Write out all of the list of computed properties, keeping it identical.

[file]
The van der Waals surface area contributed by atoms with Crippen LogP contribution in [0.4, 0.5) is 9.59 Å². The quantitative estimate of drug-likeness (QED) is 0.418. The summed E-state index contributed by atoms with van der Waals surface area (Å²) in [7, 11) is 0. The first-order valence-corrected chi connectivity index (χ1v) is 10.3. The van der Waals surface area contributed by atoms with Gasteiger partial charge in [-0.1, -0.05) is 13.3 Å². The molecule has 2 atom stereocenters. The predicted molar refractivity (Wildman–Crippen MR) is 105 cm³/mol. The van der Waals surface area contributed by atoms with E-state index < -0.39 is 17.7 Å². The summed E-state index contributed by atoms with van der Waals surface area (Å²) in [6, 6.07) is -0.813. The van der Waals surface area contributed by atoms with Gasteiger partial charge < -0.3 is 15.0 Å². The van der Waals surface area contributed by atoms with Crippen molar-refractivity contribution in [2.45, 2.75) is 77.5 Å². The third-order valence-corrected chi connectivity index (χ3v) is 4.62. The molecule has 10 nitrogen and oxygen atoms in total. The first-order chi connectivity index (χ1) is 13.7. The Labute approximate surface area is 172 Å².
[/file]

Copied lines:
The van der Waals surface area contributed by atoms with Crippen LogP contribution in [0.4, 0.5) is 9.59 Å². The quantitative estimate of drug-likeness (QED) is 0.418. The summed E-state index contributed by atoms with van der Waals surface area (Å²) in [7, 11) is 0. The first-order valence-corrected chi connectivity index (χ1v) is 10.3. The van der Waals surface area contributed by atoms with Gasteiger partial charge in [-0.1, -0.05) is 13.3 Å². The molecule has 2 atom stereocenters. The predicted molar refractivity (Wildman–Crippen MR) is 105 cm³/mol. The van der Waals surface area contributed by atoms with E-state index < -0.39 is 17.7 Å². The summed E-state index contributed by atoms with van der Waals surface area (Å²) in [6, 6.07) is -0.813. The van der Waals surface area contributed by atoms with Gasteiger partial charge < -0.3 is 15.0 Å². The van der Waals surface area contributed by atoms with Crippen molar-refractivity contribution in [2.45, 2.75) is 77.5 Å². The third-order valence-corrected chi connectivity index (χ3v) is 4.62. The molecule has 10 nitrogen and oxygen atoms in total. The first-order chi connectivity index (χ1) is 13.7. The Labute approximate surface area is 172 Å².